Reducing energy usage has long been a focus for building facility and operations managers, but many energy-saving technologies come with large monetary outlays and often require longer term planning. Nevertheless, there are also a host of solutions that can quickly, easily, and inexpensively deliver significant savings.
Room/Area Occupancy Sensors
Many areas within a facility might not be occupied for extended periods during the work day such as conference rooms, restrooms, and storage rooms. Now add all those areas that are unoccupied after hours. The energy costs can really add up. Room and area occupancy sensors can turn off the juice when it’s simply not needed.
If budgeting is a challenge, start small by installing some occupancy sensors in the least-occupied spaces, and then slowly expand coverage. The additions can pay for themselves many times over.
Wall Switch Dimmers
Lighting dimmers are an often-overlooked energy saver, and dimmers combined with timers or occupancy sensors can be very effective energy reducers. One common “best practice” is to set the starting lighting level at 50 percent. If more light is needed, it can be turned up.
Not only do dimmers save money by reducing power, but they can also extend bulb life. Incandescent and halogen bulbs have been shown to last up to 20 times longer when used with a dimmer. That’s money in your pocket. And when used with LED bulbs, the savings can be greater still.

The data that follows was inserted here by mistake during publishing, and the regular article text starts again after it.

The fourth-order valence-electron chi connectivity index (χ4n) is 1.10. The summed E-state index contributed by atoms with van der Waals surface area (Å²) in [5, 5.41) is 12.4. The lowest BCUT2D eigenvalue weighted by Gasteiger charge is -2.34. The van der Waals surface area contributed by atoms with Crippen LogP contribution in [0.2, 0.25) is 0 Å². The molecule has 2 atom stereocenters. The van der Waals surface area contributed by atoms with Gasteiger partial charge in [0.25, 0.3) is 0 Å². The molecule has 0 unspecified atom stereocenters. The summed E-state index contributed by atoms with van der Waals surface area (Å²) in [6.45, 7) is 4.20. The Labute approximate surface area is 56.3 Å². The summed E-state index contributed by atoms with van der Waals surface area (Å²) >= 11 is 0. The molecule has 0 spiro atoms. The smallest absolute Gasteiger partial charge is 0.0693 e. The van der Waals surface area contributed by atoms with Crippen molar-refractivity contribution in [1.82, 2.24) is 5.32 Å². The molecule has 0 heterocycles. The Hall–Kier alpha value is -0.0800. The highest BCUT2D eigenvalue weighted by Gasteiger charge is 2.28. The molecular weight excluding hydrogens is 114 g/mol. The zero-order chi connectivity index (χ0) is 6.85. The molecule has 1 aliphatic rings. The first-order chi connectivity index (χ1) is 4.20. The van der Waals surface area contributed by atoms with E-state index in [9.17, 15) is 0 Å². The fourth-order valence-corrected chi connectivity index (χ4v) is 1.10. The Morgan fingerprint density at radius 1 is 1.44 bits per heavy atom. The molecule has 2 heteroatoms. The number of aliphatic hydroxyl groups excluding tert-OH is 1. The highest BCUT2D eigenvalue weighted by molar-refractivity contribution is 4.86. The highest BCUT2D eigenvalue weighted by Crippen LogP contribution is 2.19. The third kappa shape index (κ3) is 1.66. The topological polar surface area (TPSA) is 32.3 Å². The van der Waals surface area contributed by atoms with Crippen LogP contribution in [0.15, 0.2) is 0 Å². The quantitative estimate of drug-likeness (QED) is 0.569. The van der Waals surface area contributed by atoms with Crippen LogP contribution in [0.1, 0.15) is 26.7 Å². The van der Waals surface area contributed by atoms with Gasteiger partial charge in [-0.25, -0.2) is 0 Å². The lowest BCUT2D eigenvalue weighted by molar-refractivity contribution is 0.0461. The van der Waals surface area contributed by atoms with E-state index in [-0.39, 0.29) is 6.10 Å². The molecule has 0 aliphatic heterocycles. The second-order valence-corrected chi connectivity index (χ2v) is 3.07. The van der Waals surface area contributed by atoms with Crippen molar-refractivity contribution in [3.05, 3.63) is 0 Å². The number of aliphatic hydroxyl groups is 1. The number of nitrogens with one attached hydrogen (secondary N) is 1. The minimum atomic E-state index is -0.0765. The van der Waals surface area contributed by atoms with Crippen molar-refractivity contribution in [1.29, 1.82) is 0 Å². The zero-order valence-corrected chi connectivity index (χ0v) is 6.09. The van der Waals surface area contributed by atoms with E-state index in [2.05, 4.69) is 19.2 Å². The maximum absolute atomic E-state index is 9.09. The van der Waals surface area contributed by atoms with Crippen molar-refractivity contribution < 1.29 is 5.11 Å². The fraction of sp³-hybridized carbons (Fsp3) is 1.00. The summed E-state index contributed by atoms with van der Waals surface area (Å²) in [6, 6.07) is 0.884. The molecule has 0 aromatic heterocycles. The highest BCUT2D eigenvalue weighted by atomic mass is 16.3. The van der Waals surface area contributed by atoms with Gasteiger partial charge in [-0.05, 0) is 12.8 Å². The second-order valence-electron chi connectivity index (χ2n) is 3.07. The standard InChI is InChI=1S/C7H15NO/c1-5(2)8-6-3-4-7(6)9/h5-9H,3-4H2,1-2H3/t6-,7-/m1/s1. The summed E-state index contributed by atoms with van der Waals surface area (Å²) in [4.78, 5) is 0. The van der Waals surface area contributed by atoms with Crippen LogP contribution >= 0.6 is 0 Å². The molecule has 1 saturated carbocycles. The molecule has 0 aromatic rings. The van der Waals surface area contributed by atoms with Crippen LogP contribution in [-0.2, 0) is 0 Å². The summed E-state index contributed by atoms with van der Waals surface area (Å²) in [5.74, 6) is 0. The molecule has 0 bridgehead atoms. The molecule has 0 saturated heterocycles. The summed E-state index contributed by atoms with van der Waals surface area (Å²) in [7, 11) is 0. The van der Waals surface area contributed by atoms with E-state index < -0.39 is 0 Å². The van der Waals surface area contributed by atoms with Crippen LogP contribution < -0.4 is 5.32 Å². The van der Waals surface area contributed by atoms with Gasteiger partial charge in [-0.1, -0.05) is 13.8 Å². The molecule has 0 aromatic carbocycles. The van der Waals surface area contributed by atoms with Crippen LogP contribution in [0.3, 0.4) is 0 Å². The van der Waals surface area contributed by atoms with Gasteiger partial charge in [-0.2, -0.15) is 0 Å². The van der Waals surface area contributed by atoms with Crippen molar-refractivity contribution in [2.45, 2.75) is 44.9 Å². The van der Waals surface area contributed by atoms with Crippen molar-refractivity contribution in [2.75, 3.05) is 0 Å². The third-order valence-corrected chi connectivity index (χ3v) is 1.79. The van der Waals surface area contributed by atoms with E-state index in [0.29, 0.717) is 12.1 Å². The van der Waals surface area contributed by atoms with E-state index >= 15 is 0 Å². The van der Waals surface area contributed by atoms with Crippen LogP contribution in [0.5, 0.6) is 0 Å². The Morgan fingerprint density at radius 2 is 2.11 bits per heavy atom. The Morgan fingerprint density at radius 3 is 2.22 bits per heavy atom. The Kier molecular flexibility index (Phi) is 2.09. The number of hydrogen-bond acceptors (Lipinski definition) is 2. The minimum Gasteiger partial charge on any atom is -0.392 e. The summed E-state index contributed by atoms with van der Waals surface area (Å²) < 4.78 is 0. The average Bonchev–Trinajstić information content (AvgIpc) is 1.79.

Plug Load Controls
Essentially a high-tech, large-scale, more customizable version of the occupancy-sensing power strip, plug load controllable and wireless receptacle controls help eliminate vampire power draw throughout an entire building.
Products like Legrand’s Wireless Receptacle Control products leverage lighting control sensors for improved ROI. Plug load controls provide an estimated 10 percent energy savings and meet new energy codes that require 50 percent of all 15 and 20A, 125V receptacles be controlled automatically in areas such as private offices, open offices, modular partitions, and computer classrooms.
Digital Daylight Controls
There are a host of daylighting controls that automatically reduce electric light levels based on the amount of natural light available through windows or skylights. These devices, such as dimmers and photosensors, can reduce energy consumption by as much as 40 percent.
Shades can reduce heat, glare, and energy cost. While we usually enjoy having natural sunlight coming through our windows, the heat from the sun can affect your HVAC load. Manage natural light for energy savings with automatic motorized shades, which can be programmed to raise and lower to keep lighting and temperature at optimum levels.
Occupancy-Sensing (OS) Power Strips
Power strips draw electricity, whether or not the devices they serve are turned on. Occupancy-sensing power strips have a motion sensor that senses when a room or area is no longer in use and automatically shuts off power to individual outlets. Because there may be devices that must receive power at all times, many power strips offer a number of “live” outlets that receive power 24/7. OS power strips give an added level of energy control for non-critical devices that don’t need power during unoccupied periods.